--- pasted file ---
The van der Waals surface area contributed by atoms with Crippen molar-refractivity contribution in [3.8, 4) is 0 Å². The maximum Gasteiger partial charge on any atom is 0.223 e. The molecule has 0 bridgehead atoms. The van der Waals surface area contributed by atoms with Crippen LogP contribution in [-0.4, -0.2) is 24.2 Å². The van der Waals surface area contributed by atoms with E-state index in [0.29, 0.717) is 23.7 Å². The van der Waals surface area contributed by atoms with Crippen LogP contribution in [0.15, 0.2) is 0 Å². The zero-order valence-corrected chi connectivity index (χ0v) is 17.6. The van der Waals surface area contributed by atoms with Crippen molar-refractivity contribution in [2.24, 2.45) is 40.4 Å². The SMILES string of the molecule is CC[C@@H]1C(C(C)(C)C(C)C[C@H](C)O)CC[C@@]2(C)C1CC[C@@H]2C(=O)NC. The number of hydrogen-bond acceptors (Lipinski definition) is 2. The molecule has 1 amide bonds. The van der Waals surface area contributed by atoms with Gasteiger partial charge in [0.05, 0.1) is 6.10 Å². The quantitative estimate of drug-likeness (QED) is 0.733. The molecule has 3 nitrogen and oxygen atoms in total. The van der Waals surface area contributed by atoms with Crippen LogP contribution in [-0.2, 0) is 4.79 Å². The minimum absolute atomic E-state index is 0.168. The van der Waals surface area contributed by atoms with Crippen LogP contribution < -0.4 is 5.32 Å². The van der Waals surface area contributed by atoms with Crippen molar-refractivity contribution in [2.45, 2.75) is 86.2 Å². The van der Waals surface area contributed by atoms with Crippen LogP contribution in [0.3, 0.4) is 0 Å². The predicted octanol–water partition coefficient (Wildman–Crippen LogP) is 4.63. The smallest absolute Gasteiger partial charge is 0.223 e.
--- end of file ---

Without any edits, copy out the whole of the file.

The van der Waals surface area contributed by atoms with Crippen molar-refractivity contribution in [3.8, 4) is 0 Å². The maximum Gasteiger partial charge on any atom is 0.223 e. The molecule has 0 bridgehead atoms. The van der Waals surface area contributed by atoms with Crippen LogP contribution in [-0.4, -0.2) is 24.2 Å². The van der Waals surface area contributed by atoms with E-state index in [0.29, 0.717) is 23.7 Å². The van der Waals surface area contributed by atoms with Crippen LogP contribution in [0.15, 0.2) is 0 Å². The zero-order valence-corrected chi connectivity index (χ0v) is 17.6. The van der Waals surface area contributed by atoms with Crippen molar-refractivity contribution in [2.24, 2.45) is 40.4 Å². The SMILES string of the molecule is CC[C@@H]1C(C(C)(C)C(C)C[C@H](C)O)CC[C@@]2(C)C1CC[C@@H]2C(=O)NC. The number of hydrogen-bond acceptors (Lipinski definition) is 2. The molecule has 1 amide bonds. The van der Waals surface area contributed by atoms with Gasteiger partial charge in [0.05, 0.1) is 6.10 Å². The quantitative estimate of drug-likeness (QED) is 0.733. The molecule has 3 nitrogen and oxygen atoms in total. The van der Waals surface area contributed by atoms with Crippen LogP contribution in [-0.2, 0) is 4.79 Å². The minimum absolute atomic E-state index is 0.168. The van der Waals surface area contributed by atoms with Crippen LogP contribution < -0.4 is 5.32 Å². The van der Waals surface area contributed by atoms with Crippen molar-refractivity contribution in [2.45, 2.75) is 86.2 Å². The van der Waals surface area contributed by atoms with Crippen LogP contribution in [0.3, 0.4) is 0 Å². The predicted octanol–water partition coefficient (Wildman–Crippen LogP) is 4.63. The smallest absolute Gasteiger partial charge is 0.223 e.